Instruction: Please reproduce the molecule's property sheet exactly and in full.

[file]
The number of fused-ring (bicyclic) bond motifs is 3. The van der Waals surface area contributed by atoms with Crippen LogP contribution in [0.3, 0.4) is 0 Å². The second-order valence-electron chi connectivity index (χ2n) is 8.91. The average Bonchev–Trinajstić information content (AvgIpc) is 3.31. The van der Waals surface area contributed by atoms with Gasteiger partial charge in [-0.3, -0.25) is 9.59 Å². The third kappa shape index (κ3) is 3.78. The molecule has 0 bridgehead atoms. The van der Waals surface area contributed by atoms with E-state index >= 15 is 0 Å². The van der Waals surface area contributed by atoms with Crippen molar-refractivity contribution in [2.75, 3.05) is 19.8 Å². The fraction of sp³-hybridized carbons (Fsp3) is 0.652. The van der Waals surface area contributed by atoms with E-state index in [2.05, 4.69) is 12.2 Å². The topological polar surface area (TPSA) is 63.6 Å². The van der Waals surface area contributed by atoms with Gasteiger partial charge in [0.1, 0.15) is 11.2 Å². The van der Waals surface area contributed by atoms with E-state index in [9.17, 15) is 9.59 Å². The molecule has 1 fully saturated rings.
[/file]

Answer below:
The number of fused-ring (bicyclic) bond motifs is 3. The van der Waals surface area contributed by atoms with Crippen LogP contribution in [0.3, 0.4) is 0 Å². The second-order valence-electron chi connectivity index (χ2n) is 8.91. The average Bonchev–Trinajstić information content (AvgIpc) is 3.31. The van der Waals surface area contributed by atoms with Gasteiger partial charge in [-0.3, -0.25) is 9.59 Å². The third kappa shape index (κ3) is 3.78. The molecule has 0 bridgehead atoms. The van der Waals surface area contributed by atoms with E-state index >= 15 is 0 Å². The van der Waals surface area contributed by atoms with Crippen molar-refractivity contribution in [2.75, 3.05) is 19.8 Å². The fraction of sp³-hybridized carbons (Fsp3) is 0.652. The van der Waals surface area contributed by atoms with E-state index in [2.05, 4.69) is 12.2 Å². The topological polar surface area (TPSA) is 63.6 Å². The van der Waals surface area contributed by atoms with Gasteiger partial charge in [0.1, 0.15) is 11.2 Å². The van der Waals surface area contributed by atoms with E-state index in [9.17, 15) is 9.59 Å². The molecule has 1 fully saturated rings.